By Raymond Reed
November 15, 2011, was the fifth day of the Missouri rifle season. My hunting partner, Billy Botos, had taken a nice 10-pointer earlier in the day, so I was on my own for the afternoon hunt.
I chose to spend my time on one of my club's leased properties. This place featured large cow pastures, CRP fields and bean fields that had been harvested.
I had a good feeling of anticipation as I drove through the gates entering a bean field. My truck struggled to make it up a particularly steep, muddy hill. Thankfully, it hadn't rained or my truck would have slid down the hill in that gray, Missouri mud.
I parked at an abandoned barn around 3 p.m. and made my way down a fencerow alongside the bean field which bordered CRP. It was a 300-yard hike to a great ambush site my brother and I had scouted months earlier. The spot overlooked a brushy draw that extended almost all the way across the bean field.
I walked along the fencerow until I got to the hotspot. I backed myself into the thick brush, set up quietly on the ground and waited.
There was no doubt deer were bedded in the thick draw, so I ranged the likely spot where they'd come onto the field at 175 yards.
I spotted movement on the other side of the field at 4:45 p.m. when a small 8-pointer emerged into the CRP. I let him walk, hoping two years from now, he'd be a very nice buck.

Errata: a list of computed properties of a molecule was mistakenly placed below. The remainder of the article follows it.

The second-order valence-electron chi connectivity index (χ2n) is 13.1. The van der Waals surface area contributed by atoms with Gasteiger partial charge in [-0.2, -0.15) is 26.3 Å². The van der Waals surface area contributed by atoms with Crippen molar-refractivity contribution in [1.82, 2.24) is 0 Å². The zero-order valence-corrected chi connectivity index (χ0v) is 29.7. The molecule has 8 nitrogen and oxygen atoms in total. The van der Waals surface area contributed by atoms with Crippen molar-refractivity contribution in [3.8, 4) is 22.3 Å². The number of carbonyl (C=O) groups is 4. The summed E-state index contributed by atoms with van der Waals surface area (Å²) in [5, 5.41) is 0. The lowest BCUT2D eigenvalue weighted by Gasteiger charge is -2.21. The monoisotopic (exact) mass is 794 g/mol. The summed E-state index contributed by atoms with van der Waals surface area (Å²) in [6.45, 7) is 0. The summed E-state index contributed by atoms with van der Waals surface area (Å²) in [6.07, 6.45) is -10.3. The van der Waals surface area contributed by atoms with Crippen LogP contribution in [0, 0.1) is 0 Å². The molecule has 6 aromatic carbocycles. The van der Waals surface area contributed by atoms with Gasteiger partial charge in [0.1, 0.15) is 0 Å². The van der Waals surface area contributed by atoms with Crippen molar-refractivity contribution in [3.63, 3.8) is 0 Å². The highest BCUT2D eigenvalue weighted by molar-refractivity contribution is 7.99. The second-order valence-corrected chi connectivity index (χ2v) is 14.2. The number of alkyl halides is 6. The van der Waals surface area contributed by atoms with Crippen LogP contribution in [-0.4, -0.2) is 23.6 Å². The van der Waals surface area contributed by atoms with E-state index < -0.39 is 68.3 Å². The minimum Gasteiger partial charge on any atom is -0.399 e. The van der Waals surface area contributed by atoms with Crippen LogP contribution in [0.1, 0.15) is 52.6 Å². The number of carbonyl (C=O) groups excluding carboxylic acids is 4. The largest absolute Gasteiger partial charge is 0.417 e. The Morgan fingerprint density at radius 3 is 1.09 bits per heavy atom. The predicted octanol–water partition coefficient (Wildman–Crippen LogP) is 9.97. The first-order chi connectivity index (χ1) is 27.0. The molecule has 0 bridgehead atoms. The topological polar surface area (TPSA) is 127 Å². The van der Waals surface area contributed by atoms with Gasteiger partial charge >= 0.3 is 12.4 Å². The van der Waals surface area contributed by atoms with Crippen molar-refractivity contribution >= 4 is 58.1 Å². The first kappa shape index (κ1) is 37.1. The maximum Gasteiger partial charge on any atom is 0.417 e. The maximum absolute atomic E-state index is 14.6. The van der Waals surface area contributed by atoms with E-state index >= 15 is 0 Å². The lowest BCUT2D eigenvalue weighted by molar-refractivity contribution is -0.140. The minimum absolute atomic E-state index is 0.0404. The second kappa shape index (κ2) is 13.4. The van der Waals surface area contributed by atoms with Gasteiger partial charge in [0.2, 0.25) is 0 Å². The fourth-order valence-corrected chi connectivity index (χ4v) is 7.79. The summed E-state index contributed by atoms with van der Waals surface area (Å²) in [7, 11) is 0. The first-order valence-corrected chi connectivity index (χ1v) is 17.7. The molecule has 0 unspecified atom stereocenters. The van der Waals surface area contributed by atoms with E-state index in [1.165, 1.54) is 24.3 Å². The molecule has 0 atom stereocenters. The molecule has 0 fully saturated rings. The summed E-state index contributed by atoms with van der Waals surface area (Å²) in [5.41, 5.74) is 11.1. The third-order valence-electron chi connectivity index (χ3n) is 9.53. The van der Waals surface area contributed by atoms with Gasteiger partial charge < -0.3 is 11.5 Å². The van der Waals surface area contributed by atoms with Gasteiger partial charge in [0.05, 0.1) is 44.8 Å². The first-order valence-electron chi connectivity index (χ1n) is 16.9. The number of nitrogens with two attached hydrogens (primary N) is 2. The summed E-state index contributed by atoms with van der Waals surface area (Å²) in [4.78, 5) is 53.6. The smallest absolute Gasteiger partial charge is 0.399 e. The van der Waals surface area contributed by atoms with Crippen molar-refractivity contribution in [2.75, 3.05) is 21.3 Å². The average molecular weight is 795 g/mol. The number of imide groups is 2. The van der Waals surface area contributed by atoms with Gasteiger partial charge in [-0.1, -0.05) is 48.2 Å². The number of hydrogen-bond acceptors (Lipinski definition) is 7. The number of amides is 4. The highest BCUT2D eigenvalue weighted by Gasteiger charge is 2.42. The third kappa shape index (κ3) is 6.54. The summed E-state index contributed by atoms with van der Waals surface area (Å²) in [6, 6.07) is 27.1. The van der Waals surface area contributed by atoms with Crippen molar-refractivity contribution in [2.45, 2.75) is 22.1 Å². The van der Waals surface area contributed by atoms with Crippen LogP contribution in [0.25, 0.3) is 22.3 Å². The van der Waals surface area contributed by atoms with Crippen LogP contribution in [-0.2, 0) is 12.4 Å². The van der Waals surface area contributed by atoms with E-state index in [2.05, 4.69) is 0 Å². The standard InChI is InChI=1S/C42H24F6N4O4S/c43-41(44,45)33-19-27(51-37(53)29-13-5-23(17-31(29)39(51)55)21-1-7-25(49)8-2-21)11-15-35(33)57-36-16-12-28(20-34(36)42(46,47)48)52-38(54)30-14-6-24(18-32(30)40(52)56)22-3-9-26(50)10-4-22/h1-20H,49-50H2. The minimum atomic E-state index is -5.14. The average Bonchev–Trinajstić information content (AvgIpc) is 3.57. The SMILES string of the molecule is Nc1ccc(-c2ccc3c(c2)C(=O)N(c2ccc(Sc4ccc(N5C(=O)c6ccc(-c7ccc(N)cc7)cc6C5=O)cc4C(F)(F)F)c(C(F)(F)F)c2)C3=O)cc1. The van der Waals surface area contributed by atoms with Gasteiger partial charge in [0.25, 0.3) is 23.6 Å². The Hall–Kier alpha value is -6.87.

As the light faded, 10 more deer entered the bean field and began to graze, but none were bucks.
I decided to ease out and stalk toward the truck. I had gone about 100 yards when I noticed a deer standing on a hillside, looking in my direction.
I raised the binoculars and saw it was a doe but 50 yards behind her was another deer standing in the main road through the field. It had its head down and was quartering away to where I couldn't see if it had a rack.
Once it picked up its head, I knew immediately it was a buck. It had a big, square rack. I said to myself, now THAT'S a shooter!
The way it was positioned in the brush, the only shot I had was a neck shot. It wouldn't be an easy one at 200 yards, but I trusted my 7mm mag and gave it my best try.
After the shot, the buck didn't move at all. I couldn't tell if it had fallen or if was still standing there, so I chambered another round and shot again. It disappeared out of sight.
Now, at age 70, I don't run anymore, but I promise you this, I hustled over to where that big buck was stretched out on the hillside like a sprinter!
I called Billy and told him to get himself there and not to worry, because it had fallen in the road. There would be no tracking required to find my hog.
I later had my buck scored by Buckmasters, and its official BTR score is 149. Its composite score, with inside spread added to the official score, is 167 2/8.
A few minutes later, I saw headlights in the distance. Soon, Billy and our friend, Russ Colosi, arrived to help me celebrate the moment, as well as help me lift the big buck onto the tailgate.
Maybe this is the way I should retire from deer hunting, in my 19th year in the club, making a 200 yard shot on a great buck that fell where it didn't have to be dragged at all.
Strike that. God willing and the creek don't rise, I'll be right back in Missouri for the 2012 season!